Tourism gives another large boost to the area – visitors are often drawn by the turbulent history of subsequent cultures stacking their accomplishments on top of the previous ones.
This cultural variety has educated Mexico City's palate, resulting in culinary delight.
The Distrito Federal of Mexico is one of the largest and most densely populated cities in the world. F.," the Federal District is a good point to start on a journey of discovery of the Mexican Republic.
Mexico City overflows with interesting sites to see, from pre-Columbian to modern and cosmopolitan.
Los Pinos, the official residence of the President of Mexico, is nestled inside these woods, along with the National Auditorium, the city's large and modern auditorium which stages world famous performances.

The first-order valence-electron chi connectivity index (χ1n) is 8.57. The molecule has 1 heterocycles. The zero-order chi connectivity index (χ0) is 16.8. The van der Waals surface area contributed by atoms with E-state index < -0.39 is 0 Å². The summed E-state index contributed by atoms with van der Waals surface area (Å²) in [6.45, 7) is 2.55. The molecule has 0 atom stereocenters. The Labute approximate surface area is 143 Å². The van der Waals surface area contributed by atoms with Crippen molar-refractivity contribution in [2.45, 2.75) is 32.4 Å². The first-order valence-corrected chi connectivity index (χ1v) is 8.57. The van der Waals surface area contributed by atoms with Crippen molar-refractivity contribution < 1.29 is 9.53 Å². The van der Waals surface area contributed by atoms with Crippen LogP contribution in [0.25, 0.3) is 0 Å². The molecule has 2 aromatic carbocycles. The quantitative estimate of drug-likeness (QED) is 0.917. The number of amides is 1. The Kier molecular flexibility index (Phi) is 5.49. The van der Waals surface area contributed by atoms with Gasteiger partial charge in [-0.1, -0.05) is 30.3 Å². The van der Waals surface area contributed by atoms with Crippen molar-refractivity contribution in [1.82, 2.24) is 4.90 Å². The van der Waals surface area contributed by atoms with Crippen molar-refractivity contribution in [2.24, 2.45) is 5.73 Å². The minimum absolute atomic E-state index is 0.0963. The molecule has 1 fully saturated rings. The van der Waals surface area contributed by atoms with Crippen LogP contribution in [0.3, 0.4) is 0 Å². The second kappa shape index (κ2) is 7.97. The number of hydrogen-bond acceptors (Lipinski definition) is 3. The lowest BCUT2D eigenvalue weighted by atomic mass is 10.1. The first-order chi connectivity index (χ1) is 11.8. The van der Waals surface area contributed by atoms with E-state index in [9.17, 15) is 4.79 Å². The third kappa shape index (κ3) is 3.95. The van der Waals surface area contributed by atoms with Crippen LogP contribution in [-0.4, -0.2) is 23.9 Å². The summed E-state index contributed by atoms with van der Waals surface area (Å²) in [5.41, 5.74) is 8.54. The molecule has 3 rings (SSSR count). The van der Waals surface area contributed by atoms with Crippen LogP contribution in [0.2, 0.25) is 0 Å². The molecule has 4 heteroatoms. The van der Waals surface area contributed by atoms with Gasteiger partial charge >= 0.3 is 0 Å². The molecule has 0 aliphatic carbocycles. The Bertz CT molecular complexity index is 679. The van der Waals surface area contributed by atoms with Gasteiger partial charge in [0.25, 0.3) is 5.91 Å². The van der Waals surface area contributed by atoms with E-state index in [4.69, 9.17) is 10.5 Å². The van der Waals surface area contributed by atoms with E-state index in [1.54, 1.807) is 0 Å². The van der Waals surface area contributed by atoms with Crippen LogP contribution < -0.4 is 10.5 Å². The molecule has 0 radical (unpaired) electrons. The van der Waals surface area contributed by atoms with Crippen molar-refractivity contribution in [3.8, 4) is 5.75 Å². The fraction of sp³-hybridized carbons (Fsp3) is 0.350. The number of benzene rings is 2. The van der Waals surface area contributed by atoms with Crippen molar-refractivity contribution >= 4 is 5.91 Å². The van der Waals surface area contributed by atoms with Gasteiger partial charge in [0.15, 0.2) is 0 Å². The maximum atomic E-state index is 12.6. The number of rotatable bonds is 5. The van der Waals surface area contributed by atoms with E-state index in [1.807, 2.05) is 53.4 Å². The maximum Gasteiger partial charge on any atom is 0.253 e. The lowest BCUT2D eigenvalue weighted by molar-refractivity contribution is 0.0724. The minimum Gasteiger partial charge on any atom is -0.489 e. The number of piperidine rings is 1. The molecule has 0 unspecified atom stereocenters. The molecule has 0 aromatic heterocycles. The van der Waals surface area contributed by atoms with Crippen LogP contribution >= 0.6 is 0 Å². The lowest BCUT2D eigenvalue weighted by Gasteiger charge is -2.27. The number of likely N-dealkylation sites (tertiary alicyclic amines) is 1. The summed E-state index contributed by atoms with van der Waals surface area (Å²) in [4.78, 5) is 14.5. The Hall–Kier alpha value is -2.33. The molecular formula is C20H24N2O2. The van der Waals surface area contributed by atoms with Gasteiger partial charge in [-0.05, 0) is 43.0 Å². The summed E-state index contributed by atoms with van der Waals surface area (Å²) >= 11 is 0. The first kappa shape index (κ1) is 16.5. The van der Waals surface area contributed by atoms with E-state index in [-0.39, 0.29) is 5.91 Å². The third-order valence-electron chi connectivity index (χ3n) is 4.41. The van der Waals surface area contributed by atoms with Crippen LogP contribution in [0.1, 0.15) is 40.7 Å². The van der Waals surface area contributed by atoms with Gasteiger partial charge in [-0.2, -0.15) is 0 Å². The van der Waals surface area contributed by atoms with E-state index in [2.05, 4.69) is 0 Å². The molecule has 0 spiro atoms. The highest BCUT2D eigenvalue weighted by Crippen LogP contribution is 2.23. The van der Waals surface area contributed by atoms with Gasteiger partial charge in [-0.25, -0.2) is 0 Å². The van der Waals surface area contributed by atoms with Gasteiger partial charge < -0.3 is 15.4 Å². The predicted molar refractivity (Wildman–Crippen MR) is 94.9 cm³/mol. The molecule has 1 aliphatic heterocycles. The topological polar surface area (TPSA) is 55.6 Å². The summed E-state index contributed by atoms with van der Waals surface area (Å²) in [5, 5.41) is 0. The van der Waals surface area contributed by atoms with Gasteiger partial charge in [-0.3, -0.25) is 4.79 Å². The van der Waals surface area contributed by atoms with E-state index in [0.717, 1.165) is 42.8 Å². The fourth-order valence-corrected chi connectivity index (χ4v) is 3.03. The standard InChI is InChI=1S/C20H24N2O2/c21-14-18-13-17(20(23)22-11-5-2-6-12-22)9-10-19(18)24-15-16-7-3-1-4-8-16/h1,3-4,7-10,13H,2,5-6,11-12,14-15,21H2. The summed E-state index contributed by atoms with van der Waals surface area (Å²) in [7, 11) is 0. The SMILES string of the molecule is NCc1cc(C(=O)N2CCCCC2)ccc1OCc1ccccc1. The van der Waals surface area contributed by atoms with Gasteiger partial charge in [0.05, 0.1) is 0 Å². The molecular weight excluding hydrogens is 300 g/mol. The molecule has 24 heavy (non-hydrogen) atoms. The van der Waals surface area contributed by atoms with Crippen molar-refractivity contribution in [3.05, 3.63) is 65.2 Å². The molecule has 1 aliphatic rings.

Just north of Chapultepec is the elegant commercial and residential neighborhood of Polanco.
Chapultepec/ Polanco The Bosque de Chapultepec and surrounding area is located just outside the city center.
Several museums are tucked away within this enormous green space, including the National Anthropology Museum, Rufino Tamayo Museum, Museum of Modern Art and Papalote Children's Museum.
Nearby is La Feria, the city's oldest amusement park.
The nickname "the city of palaces" resulted from both Spanish and local nobility attempting to outdo each other and build the most extravagant residence.
Wealthy families also sponsored the building of churches and other public centres like museums, galleries and parks (many remain today in well-preserved fashion).
Summer months are wet in Mexico City and the wintertime is mild; temperatures rarely drop below freezing and snow is a myth that only comes to life every several decades.
Efforts to make the giant city more environmentally friendly have succeeded in reducing air pollution by up to 90 per cent since the early 1990s in some sectors.